By Sher Bano*
In October 2016, more than 120 countries at the United Nations General Assembly (UNGA) decided to ban nuclear weapons. Based on that, in July 2017 ‘TPNW’ (Treaty on the Prohibition of Nuclear Weapons) was agreed upon and opened for signature in September the same year. However, it was till the end of the year 2020 when the treaty got 50 ratifications which was a prerequisite for it to be entered into force. Since January 2021, after a 90 days completion of 50 ratifications, the treaty is now entered into force. According to the terms and conditions of the treaty the countries that had ratified the treaty are not allowed in any circumstances to test, manufacture, develop, acquire or produce any kind of nuclear weapons. Neither India and Pakistan nor the other nuclear-weapon states have signed the treaty. The occasion that was being considered a major landmark by the United Nations lacked the participation and consent of major nuclear powers of the world. Pakistan believes that it is not bound by the obligations of the TPNW as it is vital to take into account the security concerns of all the states before taking any measure on nuclear disarmament.
Soon after the treaty entered into force on 22 January 2021, Pakistan’s foreign office stated that the treaty was not within the disarmament negotiating forums established by the United Nations. Other than that, it has failed to take into account the interest of the prime stakeholders as it lacked participation from any major nuclear-weapon state including Pakistan. The foreign office also pointed out that, in 1978 during the first session of UNGA that was dedicated to nuclear disarmament, a consensus was drawn regarding the implementation of disarmament measures. According to that consensus, it was agreed that during any disarmament process, the right of security to all the states would be kept in mind. In this regard, the ultimate objective should be to limit the military forces and arms acquired by the states in a way that does not undermine its security. Pakistan is of the view that the only way to achieve this prime objective is through non-discriminatory international cooperation and by undertakings that are agreed upon universally. For the states to acquire undiminished and equal security, it is necessary to have a process that is based on consensus by all relevant stakeholders.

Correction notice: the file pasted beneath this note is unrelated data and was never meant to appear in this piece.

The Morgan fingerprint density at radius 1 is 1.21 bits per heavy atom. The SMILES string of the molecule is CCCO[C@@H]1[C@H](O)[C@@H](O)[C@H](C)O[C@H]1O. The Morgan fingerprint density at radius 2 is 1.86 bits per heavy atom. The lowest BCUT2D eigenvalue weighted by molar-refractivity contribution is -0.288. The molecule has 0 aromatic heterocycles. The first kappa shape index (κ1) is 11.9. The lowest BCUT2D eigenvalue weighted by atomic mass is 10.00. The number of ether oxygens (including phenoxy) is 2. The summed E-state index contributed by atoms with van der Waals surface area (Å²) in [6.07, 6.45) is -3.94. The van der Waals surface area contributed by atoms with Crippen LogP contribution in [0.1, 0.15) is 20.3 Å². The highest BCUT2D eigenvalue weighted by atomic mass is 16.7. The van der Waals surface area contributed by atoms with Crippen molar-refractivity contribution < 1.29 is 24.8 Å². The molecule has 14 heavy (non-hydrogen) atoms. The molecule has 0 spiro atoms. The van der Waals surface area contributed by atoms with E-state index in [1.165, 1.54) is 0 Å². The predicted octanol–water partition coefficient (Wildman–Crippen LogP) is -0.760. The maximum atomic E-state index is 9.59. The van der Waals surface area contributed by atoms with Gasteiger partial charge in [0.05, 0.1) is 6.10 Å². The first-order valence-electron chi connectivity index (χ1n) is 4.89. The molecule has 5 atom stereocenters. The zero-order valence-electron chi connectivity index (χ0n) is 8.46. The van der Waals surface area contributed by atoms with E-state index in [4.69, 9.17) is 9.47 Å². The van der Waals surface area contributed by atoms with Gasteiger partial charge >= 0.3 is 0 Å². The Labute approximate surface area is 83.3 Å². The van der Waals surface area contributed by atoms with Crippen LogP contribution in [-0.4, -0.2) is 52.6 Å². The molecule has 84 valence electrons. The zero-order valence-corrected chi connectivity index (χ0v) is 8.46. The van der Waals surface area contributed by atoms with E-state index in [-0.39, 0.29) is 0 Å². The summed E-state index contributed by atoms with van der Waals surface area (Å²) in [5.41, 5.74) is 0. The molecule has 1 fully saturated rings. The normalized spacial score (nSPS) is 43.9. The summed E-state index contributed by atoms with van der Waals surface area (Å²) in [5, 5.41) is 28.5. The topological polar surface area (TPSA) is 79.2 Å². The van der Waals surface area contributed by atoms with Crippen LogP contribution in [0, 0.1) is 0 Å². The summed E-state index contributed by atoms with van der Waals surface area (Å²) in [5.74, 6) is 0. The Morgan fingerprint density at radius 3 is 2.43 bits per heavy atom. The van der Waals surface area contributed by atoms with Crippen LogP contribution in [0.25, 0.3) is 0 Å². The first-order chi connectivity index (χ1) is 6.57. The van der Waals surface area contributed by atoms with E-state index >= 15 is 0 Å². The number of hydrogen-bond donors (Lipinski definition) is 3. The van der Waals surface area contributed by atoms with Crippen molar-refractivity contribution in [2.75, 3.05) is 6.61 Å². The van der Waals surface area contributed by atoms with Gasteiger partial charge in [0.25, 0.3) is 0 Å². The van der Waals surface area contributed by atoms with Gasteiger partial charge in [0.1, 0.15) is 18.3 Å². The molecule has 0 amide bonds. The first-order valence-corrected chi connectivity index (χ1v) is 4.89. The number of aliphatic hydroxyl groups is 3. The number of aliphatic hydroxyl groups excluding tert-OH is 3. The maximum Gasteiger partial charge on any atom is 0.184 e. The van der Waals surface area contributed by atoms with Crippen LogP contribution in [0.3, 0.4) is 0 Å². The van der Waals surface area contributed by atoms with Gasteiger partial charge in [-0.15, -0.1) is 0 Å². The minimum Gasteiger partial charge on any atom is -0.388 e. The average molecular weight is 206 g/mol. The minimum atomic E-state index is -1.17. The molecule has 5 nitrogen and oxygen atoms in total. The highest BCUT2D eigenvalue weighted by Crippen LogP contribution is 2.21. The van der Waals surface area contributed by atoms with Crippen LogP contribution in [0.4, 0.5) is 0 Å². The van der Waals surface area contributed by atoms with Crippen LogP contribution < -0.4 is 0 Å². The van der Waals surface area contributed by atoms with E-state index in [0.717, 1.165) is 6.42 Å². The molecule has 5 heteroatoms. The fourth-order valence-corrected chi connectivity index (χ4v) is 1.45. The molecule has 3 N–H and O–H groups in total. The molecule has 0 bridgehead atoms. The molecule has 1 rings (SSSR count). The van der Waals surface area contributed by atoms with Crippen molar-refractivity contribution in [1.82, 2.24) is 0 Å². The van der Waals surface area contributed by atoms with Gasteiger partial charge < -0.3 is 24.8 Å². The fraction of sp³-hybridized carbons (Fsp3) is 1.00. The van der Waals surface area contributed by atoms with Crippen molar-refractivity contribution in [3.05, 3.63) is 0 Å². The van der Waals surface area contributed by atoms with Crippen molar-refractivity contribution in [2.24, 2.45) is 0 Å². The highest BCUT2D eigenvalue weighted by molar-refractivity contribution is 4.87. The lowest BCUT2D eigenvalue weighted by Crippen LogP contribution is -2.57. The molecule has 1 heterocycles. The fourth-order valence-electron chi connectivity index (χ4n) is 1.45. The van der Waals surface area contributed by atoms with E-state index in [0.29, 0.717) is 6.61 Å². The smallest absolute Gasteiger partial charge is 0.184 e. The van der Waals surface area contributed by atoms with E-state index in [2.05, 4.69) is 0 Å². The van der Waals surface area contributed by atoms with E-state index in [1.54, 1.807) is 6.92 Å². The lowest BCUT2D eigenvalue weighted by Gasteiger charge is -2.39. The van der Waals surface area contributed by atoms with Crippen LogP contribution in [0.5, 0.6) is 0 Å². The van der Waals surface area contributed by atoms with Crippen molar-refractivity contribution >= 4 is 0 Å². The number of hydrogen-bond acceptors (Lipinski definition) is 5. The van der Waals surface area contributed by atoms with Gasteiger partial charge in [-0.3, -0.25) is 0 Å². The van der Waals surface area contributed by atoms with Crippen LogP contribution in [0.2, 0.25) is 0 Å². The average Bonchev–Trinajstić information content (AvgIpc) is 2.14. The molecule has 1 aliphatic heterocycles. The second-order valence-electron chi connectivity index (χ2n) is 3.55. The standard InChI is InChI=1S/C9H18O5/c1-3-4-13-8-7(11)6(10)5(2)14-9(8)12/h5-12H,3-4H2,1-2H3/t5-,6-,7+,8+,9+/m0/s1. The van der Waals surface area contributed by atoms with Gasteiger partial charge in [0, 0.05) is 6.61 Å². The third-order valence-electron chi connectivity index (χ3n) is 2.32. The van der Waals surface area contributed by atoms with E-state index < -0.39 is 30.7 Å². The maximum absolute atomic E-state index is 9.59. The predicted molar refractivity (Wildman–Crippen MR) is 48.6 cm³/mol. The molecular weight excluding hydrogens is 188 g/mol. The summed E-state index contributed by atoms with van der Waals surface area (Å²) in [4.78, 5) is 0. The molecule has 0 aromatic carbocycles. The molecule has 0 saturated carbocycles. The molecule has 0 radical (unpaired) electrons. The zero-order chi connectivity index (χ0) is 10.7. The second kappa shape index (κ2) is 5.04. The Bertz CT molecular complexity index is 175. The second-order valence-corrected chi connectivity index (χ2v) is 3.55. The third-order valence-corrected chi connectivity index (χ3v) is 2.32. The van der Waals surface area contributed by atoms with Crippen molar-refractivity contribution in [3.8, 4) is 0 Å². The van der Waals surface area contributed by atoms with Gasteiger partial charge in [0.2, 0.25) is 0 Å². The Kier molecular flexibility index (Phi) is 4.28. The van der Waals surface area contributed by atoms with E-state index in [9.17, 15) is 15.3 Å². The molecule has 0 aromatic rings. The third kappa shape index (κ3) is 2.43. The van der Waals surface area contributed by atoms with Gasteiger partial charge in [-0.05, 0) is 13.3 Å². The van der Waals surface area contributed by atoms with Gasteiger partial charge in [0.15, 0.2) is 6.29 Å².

The treaty is not in any manner the part of international law and neither does it contribute to the formation of any new customary ‘IL’ (International Law). Moreover, the only pertinent body to address matters related to nuclear disarmament is the ‘CD’ (Conference on Disarmament). Pakistan is wholeheartedly committed to the motive of having a nuclear-weapons-free world through a non-discriminatory, comprehensive, universal, and verifiable convention on nuclear weapons. The objective of any nuclear disarmament measure must be to promote stability, peace, and security at both the global and regional levels by including the legitimate interests of all the states.
One of the reasons based on which the nuclear-weapon states are quite reluctant to adopt TPNW apparently is that for most of these states nuclear weapons ensure deterrence that is necessary to prevent a war or a conflict. The sole reason behind the acquisition of nuclear weapons by these states was to deter the enemy from attacking or to avoid any armed conflict that would result in massive destruction. Furthermore, the concept of ‘Mutually Assured Destruction’ (MAD) is also significant in this regard. It is argued that nuclear disarmament cannot be separated from nuclear deterrence. Especially in the South Asian region, where India and Pakistan have a history of troubled relations, nuclear deterrence is believed to be a key component to maintain a strategic balance. Even for NATO, the credible deterrence is based on the mix of conventional, nuclear, and missile defence capabilities. TPNW does not cater to these security concerns of ‘NWS’ (Nuclear Weapon States) for which nuclear deterrence is an important aspect of their security policy. All these states argue that nuclear weapons would continue to enhance their security even in the foreseeable future hence the treaty seems a little unrealistic. Moreover, any reduction in nuclear arsenals cannot be acquired by forcibly banning it; but can be attained through a step-by-step and a legitimate process over the course of time.
Hence having ignored the on-ground strategic and military realities, TPNW, just because of the numbers of ratification seems to put forth something that is nothing but just a moral victory. Especially, when the nuclear-weapon states both NPT and non-NPT are not even part of this treaty, its relevance for the international non-proliferation regime becomes even more indeterminate. However, the fact remains that Pakistan has always been in favor of the test bans and the only reason behind not signing the NPT was its discriminatory nature and the complex regional dynamics that compel Pakistan to maintain a credible and reliable nuclear deterrence posture. It has also proposed to sign the ‘Comprehensive Test Ban Treaty’ (CTBT) if India is also willing to do the same. Hence, there is a need for a non-discriminatory and unbiased international non-proliferation mechanism that would incorporate the security concerns of all states. Given the complex and ever-changing dynamics of the South Asian strategic and security environment, there are very less chances that both India and Pakistan would sign any such treaty especially at the cost of undermining the deterrence equilibrium.
*The writer is working as a Research Affiliate at the Strategic Vision Institute (SVI), a non-partisan think-tank based out of Islamabad, Pakistan